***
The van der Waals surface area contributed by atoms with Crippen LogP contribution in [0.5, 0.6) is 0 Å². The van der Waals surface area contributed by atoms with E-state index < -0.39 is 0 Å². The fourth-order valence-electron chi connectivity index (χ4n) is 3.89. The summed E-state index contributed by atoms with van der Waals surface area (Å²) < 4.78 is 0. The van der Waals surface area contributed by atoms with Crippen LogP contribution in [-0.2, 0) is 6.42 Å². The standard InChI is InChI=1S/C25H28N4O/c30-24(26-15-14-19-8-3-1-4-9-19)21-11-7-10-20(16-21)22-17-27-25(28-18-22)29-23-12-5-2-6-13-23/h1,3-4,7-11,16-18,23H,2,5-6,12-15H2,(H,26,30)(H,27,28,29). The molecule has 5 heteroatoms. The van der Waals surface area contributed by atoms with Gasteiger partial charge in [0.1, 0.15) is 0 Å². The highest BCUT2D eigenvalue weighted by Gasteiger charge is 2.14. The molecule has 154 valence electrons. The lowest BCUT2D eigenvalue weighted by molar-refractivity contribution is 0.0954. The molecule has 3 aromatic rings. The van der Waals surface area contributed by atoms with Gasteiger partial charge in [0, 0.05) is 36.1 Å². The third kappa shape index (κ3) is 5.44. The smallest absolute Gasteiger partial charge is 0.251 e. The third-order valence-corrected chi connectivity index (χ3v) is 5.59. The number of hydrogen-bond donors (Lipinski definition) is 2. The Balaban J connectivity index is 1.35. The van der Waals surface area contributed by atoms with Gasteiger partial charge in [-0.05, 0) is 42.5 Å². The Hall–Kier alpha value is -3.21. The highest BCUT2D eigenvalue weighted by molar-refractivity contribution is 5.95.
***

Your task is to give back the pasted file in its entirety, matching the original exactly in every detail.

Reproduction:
The van der Waals surface area contributed by atoms with Crippen LogP contribution in [0.5, 0.6) is 0 Å². The van der Waals surface area contributed by atoms with E-state index < -0.39 is 0 Å². The fourth-order valence-electron chi connectivity index (χ4n) is 3.89. The summed E-state index contributed by atoms with van der Waals surface area (Å²) < 4.78 is 0. The van der Waals surface area contributed by atoms with Crippen LogP contribution in [-0.2, 0) is 6.42 Å². The standard InChI is InChI=1S/C25H28N4O/c30-24(26-15-14-19-8-3-1-4-9-19)21-11-7-10-20(16-21)22-17-27-25(28-18-22)29-23-12-5-2-6-13-23/h1,3-4,7-11,16-18,23H,2,5-6,12-15H2,(H,26,30)(H,27,28,29). The molecule has 5 heteroatoms. The van der Waals surface area contributed by atoms with Gasteiger partial charge in [0.1, 0.15) is 0 Å². The highest BCUT2D eigenvalue weighted by Gasteiger charge is 2.14. The molecule has 154 valence electrons. The lowest BCUT2D eigenvalue weighted by molar-refractivity contribution is 0.0954. The molecule has 3 aromatic rings. The van der Waals surface area contributed by atoms with Gasteiger partial charge in [0, 0.05) is 36.1 Å². The third kappa shape index (κ3) is 5.44. The smallest absolute Gasteiger partial charge is 0.251 e. The third-order valence-corrected chi connectivity index (χ3v) is 5.59. The number of hydrogen-bond donors (Lipinski definition) is 2. The Balaban J connectivity index is 1.35. The van der Waals surface area contributed by atoms with Gasteiger partial charge in [-0.05, 0) is 42.5 Å². The Hall–Kier alpha value is -3.21. The highest BCUT2D eigenvalue weighted by molar-refractivity contribution is 5.95.